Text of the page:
leafhopper

(Errastunus ocellaris)

Conservation Status
leafhopper (Errastunus ocellaris)
Photo by Alfredo Colon
  IUCN Red List

not listed

     
  NatureServe

not listed

     
  Minnesota

not listed

     
           
           
           
 
Description
 
 

Errastunus ocellaris is a small, non-native leafhopper. Like most leafhoppers, it has no common name. It is native Europe and was introduced into North America as early as 1944. It now occurs across Canada, and in the United States it occurs in Maine south to North Carolina and west to Minnesota. Adults are found in June and July in old fields and lawns feeding on plant juices of grasses, especially non-native ones, and on sedges.

Adults are (3.0 to 4.0 mm) long. The background color is milky white with extensive dark brown making the overall appearance dark. The head, the exoskeletal plate covering the thorax (pronotum), and the plate between the wing bases (scutellum) are lighter than the forewings (hemelytra). They are white with orange spots, light brown spots, dark brown spots, or a combination of these.

The head is about as wide at the base as the pronotum. There are two large compound eyes and two tiny simple eyes (ocelli). The upper surface of the head (vertex) is broadly triangular and bluntly pointed. It is about as long as the distance between the compound eyes. There are two small triangular marks near the tip (apex), two smaller spots behind these on the margin, and two large irregular spots in the middle. The face, not visible from above, is black. The antennae are short and bristle-like.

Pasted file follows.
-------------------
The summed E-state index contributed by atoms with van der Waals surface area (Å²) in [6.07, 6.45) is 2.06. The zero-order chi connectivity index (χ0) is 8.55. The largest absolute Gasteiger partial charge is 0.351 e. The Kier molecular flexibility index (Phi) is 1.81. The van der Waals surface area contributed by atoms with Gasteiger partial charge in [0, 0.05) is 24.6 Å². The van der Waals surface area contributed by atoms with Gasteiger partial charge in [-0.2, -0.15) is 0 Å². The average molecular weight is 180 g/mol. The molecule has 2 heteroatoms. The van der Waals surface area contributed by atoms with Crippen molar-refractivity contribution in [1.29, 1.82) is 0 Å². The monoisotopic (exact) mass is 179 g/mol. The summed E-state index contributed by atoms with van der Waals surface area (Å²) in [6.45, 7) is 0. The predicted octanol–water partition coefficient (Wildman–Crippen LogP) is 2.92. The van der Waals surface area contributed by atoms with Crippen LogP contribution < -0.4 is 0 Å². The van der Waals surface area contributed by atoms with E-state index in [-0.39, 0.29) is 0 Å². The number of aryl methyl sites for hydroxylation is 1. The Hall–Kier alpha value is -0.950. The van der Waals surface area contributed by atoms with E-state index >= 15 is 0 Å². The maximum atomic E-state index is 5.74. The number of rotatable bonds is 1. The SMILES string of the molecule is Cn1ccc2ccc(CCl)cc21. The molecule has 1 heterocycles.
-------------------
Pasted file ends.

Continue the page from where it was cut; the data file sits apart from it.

The pronotum does not extend over the abdomen. The plate between the wing bases (scutellum) is large and triangular, with a spot in each corner and a pair of longitudinal lines down the middle.

There are two pairs of wings, and they are held tent-like over the body when at rest. The forewings (hemelytra) are thickened and short. They do not extend to the tip of the abdomen. The hemelytra are comprised of a narrow area (clavus) behind the scutellum when the hemelytra are closed; and the remaining, broad, marginal area (corium). On each hemelytron there is a light brown line on the inner margin (claval commisure) and a light brown line separating the clavus and corium. The clavus and corium are mostly covered with numerous small and large spots. The spots are light brown and at least partially outlined with dark brown. The hindwings are thin, membranous, a little shorter than the hemelytra, and concealed beneath the hemelytra.

The last part of the leg (tarsus), corresponding to a foot, has three segments.

 
     
 

Size

 
 

Total Length: (3.0 to 4.0 mm)

 
     
 

Similar Species

 
     
     
 
Habitat
 
 

Old fields, lawns

 
     
 
Biology
 
 

Season

 
 

June and July

 
     
 

Behavior

 
 

 

 
     
 

Life Cycle

 
 

 

 
     
 

Nymph Food

 
 

 

 
     
 

Adult Food

 
 

Plant juices from the leaves of many grasses and sedges, especially non-native grasses.

 
     
 
Distribution